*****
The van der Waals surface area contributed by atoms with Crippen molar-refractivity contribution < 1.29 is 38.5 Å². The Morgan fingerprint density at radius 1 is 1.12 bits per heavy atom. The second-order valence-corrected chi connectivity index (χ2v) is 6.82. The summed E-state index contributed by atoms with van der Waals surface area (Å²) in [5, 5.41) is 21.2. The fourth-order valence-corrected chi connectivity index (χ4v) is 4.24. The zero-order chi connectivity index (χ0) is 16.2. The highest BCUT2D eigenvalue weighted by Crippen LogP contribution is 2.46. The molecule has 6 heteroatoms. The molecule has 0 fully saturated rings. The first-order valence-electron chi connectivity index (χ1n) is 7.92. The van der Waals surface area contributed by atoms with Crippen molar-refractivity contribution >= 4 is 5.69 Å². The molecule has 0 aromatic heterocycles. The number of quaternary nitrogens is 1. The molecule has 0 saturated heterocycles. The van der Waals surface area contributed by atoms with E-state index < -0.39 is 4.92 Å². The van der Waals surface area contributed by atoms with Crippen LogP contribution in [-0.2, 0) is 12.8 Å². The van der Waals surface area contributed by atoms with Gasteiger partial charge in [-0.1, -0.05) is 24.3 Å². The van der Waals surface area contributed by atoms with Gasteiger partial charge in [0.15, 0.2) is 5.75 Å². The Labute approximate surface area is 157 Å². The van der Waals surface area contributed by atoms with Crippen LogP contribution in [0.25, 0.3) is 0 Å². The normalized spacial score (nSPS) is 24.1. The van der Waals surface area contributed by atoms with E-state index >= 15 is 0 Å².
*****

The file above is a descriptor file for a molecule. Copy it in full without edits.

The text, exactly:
The van der Waals surface area contributed by atoms with Crippen molar-refractivity contribution < 1.29 is 38.5 Å². The Morgan fingerprint density at radius 1 is 1.12 bits per heavy atom. The second-order valence-corrected chi connectivity index (χ2v) is 6.82. The summed E-state index contributed by atoms with van der Waals surface area (Å²) in [5, 5.41) is 21.2. The fourth-order valence-corrected chi connectivity index (χ4v) is 4.24. The zero-order chi connectivity index (χ0) is 16.2. The highest BCUT2D eigenvalue weighted by Crippen LogP contribution is 2.46. The molecule has 6 heteroatoms. The molecule has 0 fully saturated rings. The first-order valence-electron chi connectivity index (χ1n) is 7.92. The van der Waals surface area contributed by atoms with Crippen molar-refractivity contribution >= 4 is 5.69 Å². The molecule has 0 aromatic heterocycles. The number of quaternary nitrogens is 1. The molecule has 0 saturated heterocycles. The van der Waals surface area contributed by atoms with E-state index < -0.39 is 4.92 Å². The van der Waals surface area contributed by atoms with Crippen LogP contribution in [-0.2, 0) is 12.8 Å². The van der Waals surface area contributed by atoms with Gasteiger partial charge in [-0.1, -0.05) is 24.3 Å². The van der Waals surface area contributed by atoms with Gasteiger partial charge in [0.15, 0.2) is 5.75 Å². The Labute approximate surface area is 157 Å². The van der Waals surface area contributed by atoms with Crippen LogP contribution in [0.25, 0.3) is 0 Å². The normalized spacial score (nSPS) is 24.1. The van der Waals surface area contributed by atoms with E-state index >= 15 is 0 Å².